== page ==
, How to be more resilient

How to be more resilient

October 30th, 2016 Posted by Leadership Coaching, Life Coaching, Performance Coaching

There’s a lot of talk in leadership circles about resilience and how leaders have to be resilient.  I agree but the way it’s talked about it comes across as this mystical state that is only available to a lucky few.  Resilience is simply the ability to bounce back quickly from adversity.  It’s a skill that helps us move beyond those tough experiences life throws at us and may even make us stronger in the process.  Although there are people out there who exhibit certain personality characteristics that enable them to be more resilient there are certain strategies that you and I can do to develop our own resilience.
Psychologists refer to resilience as ‘hardiness’…resilience sounds cooler though.  What they’ve found is that there is a certain personality type that is naturally more resilient.  This personality type is called the C-Type.  C-Types have a different way of looking at the world than other types; other personality types include the A-Type, B-Type…and even the E-Type.  How the C-Type perceives things gives them the edge.  Researchers have found that there are three traits which distinguish the C-Type Personality from the others and makes them more resilient to tough times.  Let’s discuss these individually…



C-Types see stressful situations as challenges which produce a very different psychological response than seeing stressful situations as ‘another insurmountable problem’.  They consider it natural for things to change and they’re comfortable with ambiguity.  They view change as a useful stimulus for creativity and an opportunity to solve a problem.  They thrive under conditions of challenge, difficulty and adversity rising to the occasion every time.



C-Type personality types have a stronger commitment to tasks and find it easier to be content in whatever they are doing.  To coin a phrase, they do what they love and love what they do.  They are rarely at a loss for things to do and when they’re involved in something they do it with zest and with maximum effort.  “Be committed but detached” could be their catch-cry.  They are committed to the outcome of what they want to achieve but detached from the emotion, the setbacks and the obstacles they run into along the way.  They know they’ll overcome them and, as above, see obstacles as just another challenge to overcome.  This approach enables them to be flexible and “not sweat the small stuff”…and remember…”it’s all small stuff.”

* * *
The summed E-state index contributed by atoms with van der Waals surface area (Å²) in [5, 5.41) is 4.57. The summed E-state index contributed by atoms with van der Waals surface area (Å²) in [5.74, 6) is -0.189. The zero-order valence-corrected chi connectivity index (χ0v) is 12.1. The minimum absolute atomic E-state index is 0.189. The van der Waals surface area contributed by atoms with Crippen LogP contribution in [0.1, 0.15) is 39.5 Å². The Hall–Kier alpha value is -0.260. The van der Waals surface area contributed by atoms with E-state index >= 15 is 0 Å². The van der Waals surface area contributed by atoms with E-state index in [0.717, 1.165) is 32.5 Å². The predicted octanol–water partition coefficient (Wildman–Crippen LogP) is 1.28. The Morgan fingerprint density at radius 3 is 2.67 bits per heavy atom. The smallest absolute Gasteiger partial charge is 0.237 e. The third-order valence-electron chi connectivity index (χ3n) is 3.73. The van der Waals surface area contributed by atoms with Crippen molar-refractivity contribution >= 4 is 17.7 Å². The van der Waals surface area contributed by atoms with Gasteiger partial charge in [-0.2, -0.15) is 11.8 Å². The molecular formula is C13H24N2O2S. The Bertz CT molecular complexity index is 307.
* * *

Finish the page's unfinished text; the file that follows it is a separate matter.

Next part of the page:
C-Types have a sense of control over life and what life throws at them.  They believe they can influence events and their reactions to events, they believe they can shape them to be how they’d like them to be.  They take the time to reflect on difficult situations and look for ways to turn them into opportunities.  They have a strong sense of initiative and they’re slow to give up on a challenge.  This type of mind-set is often referred to as having an internal locus of control.  On the flip-side, people with an external locus of control tend to be fatalistic seeing things as happening to them and that there is little they can do about it.  They tend to give up easier and are, in general, a lot less successful in life.

Here’s what the research tells us about those who show a higher sense of hardiness (greater resilience):

  • They have a greater degree of happiness in their lives;
  • They have less frequent and lower boughts depression;
  • They have higher self-esteem;
  • They have a higher sense of energy and vitality;
  • They are higher in optimism and therefore luckier in life; and
  • They have a higher sense of meaning and direction in their lives.


I mentioned earlier that resilience is a skill and like any skill it can be learned through time and effort.  Life isn’t going to stop throwing obstacles in your path because it’s inconvenient for you.  Wouldn’t it be better to learn these skills so that no matter what life throws at you it only has a temporary impact and you can continue to move forward with energy, vitality and a sense of direction?


If you’d like to know more about how you can develop greater resilience in your life, or if you’d like to explore how coaching can help you become a better leader (of others or yourself!), or even if you’re just generally curious about what professional coaching can offer you, please contact us at any time for a free consultation.

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